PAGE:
Developing countries often have a large number of micro-enterprises, like shop owners, and large firms, but far fewer small and medium enterprises (SMEs)--businesses with 5 to 250 employees. In high-income countries, SMEs are responsible for over 50% of GDP and over 60% of employment, but in low-income countries they generate less than half of that - 17% of GDP and 30% of employment. The resulting gap in the development of SMEs in poor countries relative to rich countries is often called the 'missing middle'. It exists because financing businesses that fall within this category can be expensive. Microfinance institutions are not equipped with the capacity to serve these enterprises, while banks, impact investors, and even governments or multilateral agencies focus on larger loans because due diligence costs are prohibitively high.
Problem #1: Shortage of affordable working capital
Social enterprises are creating new business models to meet the unique needs of customers at the bottom of the economic pyramid; however, making the leap from philanthropic seed funding to the commercial investment necessary to scale-up proven concepts requires working capital that few funders are willing to provide. If available at all, working capital financing options tend to be very costly. For example, trade finance instruments such as merchant cash advances typically have interest rates above 25% APR and require collateral. Few social enterprises qualify for such instruments.
Providing affordable working capital to conduct vital business operations, whether it’s purchasing inputs or raw materials, acquiring productive assets, or conducting demand-generating activities. Work through accelerators and directly to social enterprises where possible.
One partner’s innovative approach
Agora Partnerships, a Latin American social enterprise accelerator, graduates many social enterprises that have the know-how but not the working capital to run their businesses. For example, PowerMundo, a graduate of Agora Partnerships’ accelerator program, received a $30,000 loan from 943 Kiva lenders to purchase inventory for its rural solar distributor business in Peru at 0%.
A direct lending approach
Prime Cookstoves, a clean cookstove manufacturer and distributor based in Indonesia, needed financing to bolster their just-in-time inventory in order to scale distribution. However, they did not have access to a Kiva Field Partner and their only alternatives were expensive trade finance products. Through Kiva’s new Direct-to-Social Enterprise (DSE) program, Prime Cookstoves was able to raise a direct $32,000 loan from 1097 Kiva lenders in just 5 days.
Problem #2: Lack of investment-ready enterprises
Impact investment funds, philanthropic foundations, and development finance institutions often lament the lack of social enterprises that have the capacity to absorb the type and amount of capital that they disburse. This issue stems from the fact that such organizations only consider larger loans to reduce the relative cost of due diligence.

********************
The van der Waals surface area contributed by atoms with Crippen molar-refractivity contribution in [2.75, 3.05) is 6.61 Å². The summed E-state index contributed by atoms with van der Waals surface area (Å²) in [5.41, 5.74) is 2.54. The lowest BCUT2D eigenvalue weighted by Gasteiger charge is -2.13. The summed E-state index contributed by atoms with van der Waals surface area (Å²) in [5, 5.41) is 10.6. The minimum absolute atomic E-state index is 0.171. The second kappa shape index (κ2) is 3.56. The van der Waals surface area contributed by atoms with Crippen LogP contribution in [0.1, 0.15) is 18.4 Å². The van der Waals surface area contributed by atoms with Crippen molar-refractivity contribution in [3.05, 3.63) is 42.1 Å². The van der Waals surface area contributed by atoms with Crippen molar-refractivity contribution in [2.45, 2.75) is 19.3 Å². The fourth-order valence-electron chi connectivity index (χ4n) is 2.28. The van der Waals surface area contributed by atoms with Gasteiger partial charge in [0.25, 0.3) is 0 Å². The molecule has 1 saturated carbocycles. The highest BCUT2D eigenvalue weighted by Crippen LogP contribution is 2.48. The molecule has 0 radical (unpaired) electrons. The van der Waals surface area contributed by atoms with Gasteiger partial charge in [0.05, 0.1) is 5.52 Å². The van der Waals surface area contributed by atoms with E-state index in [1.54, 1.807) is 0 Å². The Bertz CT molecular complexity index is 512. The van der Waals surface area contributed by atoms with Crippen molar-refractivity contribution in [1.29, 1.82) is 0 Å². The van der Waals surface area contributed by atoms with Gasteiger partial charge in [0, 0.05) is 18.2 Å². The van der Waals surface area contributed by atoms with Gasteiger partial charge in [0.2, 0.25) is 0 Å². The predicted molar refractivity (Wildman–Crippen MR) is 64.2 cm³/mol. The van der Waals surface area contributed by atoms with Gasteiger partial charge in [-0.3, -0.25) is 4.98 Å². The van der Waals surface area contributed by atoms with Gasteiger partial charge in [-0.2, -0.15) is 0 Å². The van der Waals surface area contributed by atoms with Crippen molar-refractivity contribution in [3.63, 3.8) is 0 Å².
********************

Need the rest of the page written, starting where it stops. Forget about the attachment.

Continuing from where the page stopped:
Provide growth capital to social enterprises to strengthen and scale their operations, so they can graduate to a stage where they can attract larger investments.
One innovative approach
African Entrepreneur Collective works with entrepreneurs, like rice processor Jean Bosco, who need help taking their businesses to the next level to attract larger investments. Jean Bosco received a total of $190,000 across 5 loans from AEC, creating a proven track record that attracted philanthropic foundation investment and interest from an impact investment fund.
Problem #3: Prohibitively high cost of due diligence
To establish the creditworthiness of potential borrowers, investors and lenders conduct due diligence. For most investors due diligence is a fairly fixed cost, meaning a similar level of due diligence is conducted for an investment of $50,000 as for an investment of $500,000. As a result, investors and lenders tend to prioritize larger investments at the exclusion of smaller firms.
Interest in impact investing and social entrepreneurship is growing rapidly and many qualifed analysts are seeking opportunities to gain first-hand experience in impact investing. Kiva has developed a crowdsourced due diligence platform that offers business managment students and working professionals the opportunity to conduct due diligence on Kiva's pipeline of social enterprises for underwriting purposes. The program provides individuals with the impact investing experience they seek while lowering due diligence costs, thereby enabling Kiva to reach more small and growing businesess.
One innovation approach
Our pilot with +Acumen saw several hundred ‘crowdvetters’ come together from all around the world to conduct due diligence on a $50,000 loan to a solar distributor in Zambia. The vetters were volunteer graduate students and other professionals interested in impact investing and social entrepreneurship.
What is success?
Our major barometer for success is the growth of innovative social enterprise business models throughout the world.
- Scaled social impact: multiplying and sustaining the social impact inherent in their business models.
- Financial graduation: leveraging Kiva capital to eventually access larger amounts of capital from either formal banking services, impact investors or development finance institutions.
- High repayment rates: unlocking new revenue streams to ensure sufficient cash flow to repay these low-cost loans.
- Growth of social enterprise sector: sharing best practices and inspiring new business models to catalyze the creation of additional social enterprises throughout the world.